Nashville General Hospital has recovered some of its financial footing after the threat of closure in late 2017, when the safety-net facility required a cash infusion just to make payroll.
General Hospital is requesting less money from the city next year, bucking the national trend of rising health care costs and reversing years of required supplemental requests to the Metro Council.
During Metro's recent budget hearings, CEO Joseph Webb said General Hospital has been spending money in order to save money. For one, it's purchased dozens of hospital beds so it can stop renting them for $600,000 a year. And it's recruited more doctors and nurses so it can use fewer contractors who cost twice as much.
"The resources that we are putting into place will help us to continue the trend downward. So a portion of this is strategically being done," Webb told Mayor David Briley.
Still, General Hospital is taking care of fewer patients, driven in part by an exodus of physicians when former Mayor Megan Barry floated the idea of closing the in-patient services. To make its projected budget work, the patient census will need to turn around.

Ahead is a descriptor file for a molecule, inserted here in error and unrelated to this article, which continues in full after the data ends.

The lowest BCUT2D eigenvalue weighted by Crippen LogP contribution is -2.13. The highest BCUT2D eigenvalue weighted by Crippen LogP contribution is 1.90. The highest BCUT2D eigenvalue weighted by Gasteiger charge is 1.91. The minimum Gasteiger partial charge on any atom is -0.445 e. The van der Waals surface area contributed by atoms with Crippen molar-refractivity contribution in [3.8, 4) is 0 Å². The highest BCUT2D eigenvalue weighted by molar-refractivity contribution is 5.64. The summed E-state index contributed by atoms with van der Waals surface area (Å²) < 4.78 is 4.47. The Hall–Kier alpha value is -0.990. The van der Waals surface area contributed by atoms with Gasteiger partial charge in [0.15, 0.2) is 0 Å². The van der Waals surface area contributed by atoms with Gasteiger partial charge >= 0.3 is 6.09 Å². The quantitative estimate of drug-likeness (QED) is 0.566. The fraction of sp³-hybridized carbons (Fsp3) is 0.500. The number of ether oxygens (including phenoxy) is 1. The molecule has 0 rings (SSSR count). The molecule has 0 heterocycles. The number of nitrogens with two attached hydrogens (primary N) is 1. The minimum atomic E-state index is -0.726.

But it's asking for a roughly $45 million subsidy, down by about a million dollars from last year.
"I'm conservative. I'd like to think we could achieve these numbers," Bruce Naremore, chief financial officer of General Hospital, said. "The physicians getting in place is probably the biggest driver to our success. The stability around the hospital for the last 12 to 14 months has been a grand benefit to us and our ability to recruit and retain staff."